It is disruptive. But it shouldn’t be. Putting myself in faculty shoes, the hardest part is mastery of this new online stuff, which, really, if I’m being honest, I don’t want to do myself and I probably don’t have time … Continue reading Disruptive Education – Or Encouraging Education?
Reposting from Michael Stanton, Edumorphology.com. Continue reading Education Unbundled
A national gas station chain opens a neighborhood store, adds a customer loyalty program, puts up a website to collect registration data, gets people to swipe the card at the pump whenever buying gas, while inside asks again for the card and/or zip code, pays out their incentives: coffee, frozen drinks, snack packs, cookies, crackers, 2-liter pops. A video camera records it all. Another day, a researcher working on a project to determine the snacking habits of obese people versus non-obese people has just struck a gold mine if they can agree to responsibly treat this data in the aggregate … Continue reading Data, Research, Education and … Hunches
If you expected my last post, “Adjuncts – Bless Their Hearts,” to be a whistle blowing article about my own institution, the University of Notre Dame, you were disappointed. Sorry about that. If there were a whistle to blow, I would’ve blown it. I asked Adjuncts how they’re treated. I turned up the corners of a rug or two. Notre Dame is working hard to eliminate what disparities may exist and to set appropriate expectations at hiring about how the position one is stepping into is positioned in the hiring college. But the disparities I spoke of as reported at … Continue reading Adjuncts– What Those Disparities Are
Faith-based institutions. We expect our part-time instructors to share our institution’s values, to represent us in work and ethic and lifestyle, to be careful in the leeway we give them to dissent, such that they represent their opinion as being their own and not reflecting that of our institution … yet, some faith-based institutions violate their own values in discriminatory compensation practices. According to data collected at adjunctproject.com (which admittedly is light on input from those at faith-based institutions), work environment disparity exists on many levels: from access to printers, office space, departmental faculty events, and fitness centers, to compensation … Continue reading Adjuncts – Bless their hearts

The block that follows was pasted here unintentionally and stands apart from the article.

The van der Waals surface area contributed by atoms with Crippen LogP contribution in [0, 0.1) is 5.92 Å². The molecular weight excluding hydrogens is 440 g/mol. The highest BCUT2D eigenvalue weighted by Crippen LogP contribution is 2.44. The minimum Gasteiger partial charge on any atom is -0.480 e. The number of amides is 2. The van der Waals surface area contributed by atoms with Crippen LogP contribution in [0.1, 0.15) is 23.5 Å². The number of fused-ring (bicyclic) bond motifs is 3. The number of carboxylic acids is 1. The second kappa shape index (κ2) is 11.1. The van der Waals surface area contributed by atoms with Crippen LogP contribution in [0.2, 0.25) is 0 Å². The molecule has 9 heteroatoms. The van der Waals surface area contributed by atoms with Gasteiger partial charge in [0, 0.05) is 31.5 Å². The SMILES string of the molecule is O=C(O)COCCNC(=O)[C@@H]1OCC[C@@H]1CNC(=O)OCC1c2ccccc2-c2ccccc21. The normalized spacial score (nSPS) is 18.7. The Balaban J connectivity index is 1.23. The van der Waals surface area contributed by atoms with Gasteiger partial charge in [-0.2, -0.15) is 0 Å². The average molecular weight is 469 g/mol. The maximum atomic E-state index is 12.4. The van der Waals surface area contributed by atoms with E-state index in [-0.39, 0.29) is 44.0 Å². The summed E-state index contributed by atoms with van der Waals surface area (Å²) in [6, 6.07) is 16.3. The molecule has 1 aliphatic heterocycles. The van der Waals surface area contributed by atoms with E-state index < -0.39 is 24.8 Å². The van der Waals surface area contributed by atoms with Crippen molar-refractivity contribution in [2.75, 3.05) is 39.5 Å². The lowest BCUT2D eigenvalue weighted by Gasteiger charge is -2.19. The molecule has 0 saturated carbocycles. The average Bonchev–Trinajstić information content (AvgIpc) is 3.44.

This is a hard post to write. It has several components that may not be obvious to the casual reader. In the interest of providing a full context for my remarks, I’ll list them: I am on staff with the University of Notre Dame, a truly amazing place to work. I’m entering into my 14th year in IT, and my 8th year as Learning Management Administrator. My blog has recently been syndicated by edu1world.org My Notre Dame colleagues were not very aware of my blog until the aforementioned. Now they read it too. My Manager for the past several months … Continue reading Higher Ed IT Management Metrics
When online degrees by the commercial entity University of Phoenix began in 1989, it introduced a new market segment. When Your Town Community College began offering online courses, it was a new revenue stream. When Your State University added an online component of its face-to-face courses in order to optimize its use of brick and mortar classrooms by reducing the number of classroom meeting times per course, it was cost effective. Now It’s Online and Free The real disruption, which David Brooks last Thursday likened to that which has already overtaken newspapers and magazines, is about to happen to the … Continue reading Disruption in the Force of Higher Education